|James Shaw and Marama Davidson: Could they live on $325 a week?|
The Green Party's new welfare and tax policies will do little to address the problem of growing inequality. They won't eradicate the economic conditions that create poverty in the first place.
WHILE FORMER GREEN MP Sue Bradford thinks that the Green's new welfare policy represents a 'major step' out of the 'neoliberal box', I think she's being far too optimistic. Maybe she's just trying to be encouraging. In reality the Green Party is still firmly ensconced within its neoliberal paradigm. In its entirety, the Green's economic loyalties still remain with neoliberalism to the extent that even its climate changes polices have been determined by market considerations. The Green's fantasy of a 'green capitalism' means it thinks that a target of supposed carbon neutrality by 2050 is acceptable - even when the scientific community has repeatedly warned we have less than a dozen years to get our act together or it'll be too late.
The Green's might say that its new welfare and tax policy is a 'poverty action plan' (according to Green MP Golriz Ghahraman) but its merely treating the symptoms of the disease itself. I don't have any problems with a wealth tax, its a good idea, but it should be part of an economic manifesto to overhaul the entire New Zealand economy. It should be part of a Green New Deal. A GND recognises that the crises we face -of climate change, inequality, poverty, housing - are not isolated issues. They are the product of a broken economic system that invariably and necessarily prioritises profit over people and planet. But there is no recognition of this in the Green's new welfare and tax policies. When major economic surgery is required the Green's are offering an economic band aid
A GND requires us to imagine a more public, community-led form of ownership, which prioritises wellbeing, shared rather than private wealth, and the stewardship of public resources and commons. But, as it stands, the proposed wealth tax offers little in the way of an alternative economic vision and is confined to 'improving' the welfare system. It certainly won't eradicate the economic conditions that create poverty in the first place and its got nothing to say about new forms of economic ownership.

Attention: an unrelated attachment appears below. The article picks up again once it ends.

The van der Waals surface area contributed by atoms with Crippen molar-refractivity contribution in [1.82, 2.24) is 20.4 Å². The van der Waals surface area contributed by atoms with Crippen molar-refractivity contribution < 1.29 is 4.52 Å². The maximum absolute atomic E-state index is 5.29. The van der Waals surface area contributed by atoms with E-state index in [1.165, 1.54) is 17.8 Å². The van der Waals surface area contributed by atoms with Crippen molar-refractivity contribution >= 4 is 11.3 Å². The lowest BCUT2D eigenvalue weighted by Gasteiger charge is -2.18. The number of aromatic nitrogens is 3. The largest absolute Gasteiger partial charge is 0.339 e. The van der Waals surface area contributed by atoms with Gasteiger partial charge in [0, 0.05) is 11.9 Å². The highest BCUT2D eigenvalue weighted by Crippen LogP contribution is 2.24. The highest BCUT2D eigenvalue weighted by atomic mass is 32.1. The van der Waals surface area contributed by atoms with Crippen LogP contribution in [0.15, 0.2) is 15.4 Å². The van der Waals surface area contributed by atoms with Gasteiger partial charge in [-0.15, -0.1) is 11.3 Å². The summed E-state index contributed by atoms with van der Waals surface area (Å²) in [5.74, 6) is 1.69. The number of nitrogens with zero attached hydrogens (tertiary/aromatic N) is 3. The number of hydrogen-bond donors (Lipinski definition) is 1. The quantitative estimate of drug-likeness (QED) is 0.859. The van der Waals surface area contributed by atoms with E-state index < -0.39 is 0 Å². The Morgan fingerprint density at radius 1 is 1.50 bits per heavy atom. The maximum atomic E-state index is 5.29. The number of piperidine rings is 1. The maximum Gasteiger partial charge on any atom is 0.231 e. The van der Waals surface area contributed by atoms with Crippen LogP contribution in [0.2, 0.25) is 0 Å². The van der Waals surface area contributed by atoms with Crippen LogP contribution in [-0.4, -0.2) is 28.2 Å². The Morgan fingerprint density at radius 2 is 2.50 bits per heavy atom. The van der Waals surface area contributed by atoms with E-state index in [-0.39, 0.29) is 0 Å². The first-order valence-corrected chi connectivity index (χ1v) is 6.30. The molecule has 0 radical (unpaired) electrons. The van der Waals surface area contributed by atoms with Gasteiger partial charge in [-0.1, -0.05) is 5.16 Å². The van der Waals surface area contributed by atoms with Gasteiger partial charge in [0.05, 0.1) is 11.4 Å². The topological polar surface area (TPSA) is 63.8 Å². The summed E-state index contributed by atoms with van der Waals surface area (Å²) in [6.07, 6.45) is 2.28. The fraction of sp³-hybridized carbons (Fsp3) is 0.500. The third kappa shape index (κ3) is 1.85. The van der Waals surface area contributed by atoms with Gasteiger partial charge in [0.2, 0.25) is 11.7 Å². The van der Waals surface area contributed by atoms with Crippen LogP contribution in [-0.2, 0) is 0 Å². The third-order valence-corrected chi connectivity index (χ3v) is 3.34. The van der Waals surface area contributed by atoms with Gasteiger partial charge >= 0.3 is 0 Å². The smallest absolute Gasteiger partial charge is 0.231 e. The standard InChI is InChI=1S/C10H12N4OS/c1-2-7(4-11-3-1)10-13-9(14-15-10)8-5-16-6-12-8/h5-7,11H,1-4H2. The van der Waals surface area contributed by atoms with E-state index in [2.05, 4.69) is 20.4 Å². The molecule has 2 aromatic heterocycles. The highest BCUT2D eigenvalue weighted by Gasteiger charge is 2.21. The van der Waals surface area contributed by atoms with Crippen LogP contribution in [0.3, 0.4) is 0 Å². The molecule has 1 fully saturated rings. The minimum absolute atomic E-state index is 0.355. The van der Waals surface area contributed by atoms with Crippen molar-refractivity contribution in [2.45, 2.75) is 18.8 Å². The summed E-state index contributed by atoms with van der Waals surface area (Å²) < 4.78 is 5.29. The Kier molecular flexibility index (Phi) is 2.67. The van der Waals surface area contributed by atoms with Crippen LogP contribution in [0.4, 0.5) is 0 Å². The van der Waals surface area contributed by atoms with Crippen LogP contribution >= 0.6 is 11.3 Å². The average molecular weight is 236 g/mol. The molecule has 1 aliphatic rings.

Co-leader Marama Davidson might claim that the Green's policy 'is about creating a society where we can all move forward - not just the wealthiest few', but simply paying the victims of our economic system a little bit more in the way of a welfare benefit does nothing to address New Zealand's growing level of inequality. It doesn't even hint of a more just society. To do that the Green's would be have to be prepared to truly take on corporate power and it won't do that - not under its present conservative leadership.
In the end the proposed tax changes will lead to welfare beneficiaries getting little more than $325 week, which still isn't enough to live on. Its worth remembering that the Labour-led Government decided that workers who lost their jobs as a consequence of the lock down should get $490 a week.
The Green Party are unlikely to get these policy proposals past the Labour Party anyway, assuming it is voted back into office and it doesn't obtain a majority. Given the Green Party's complete failure to challenge the Labour-led Government during the past three years, its unlikely to start shaking the boat during a Labour second term.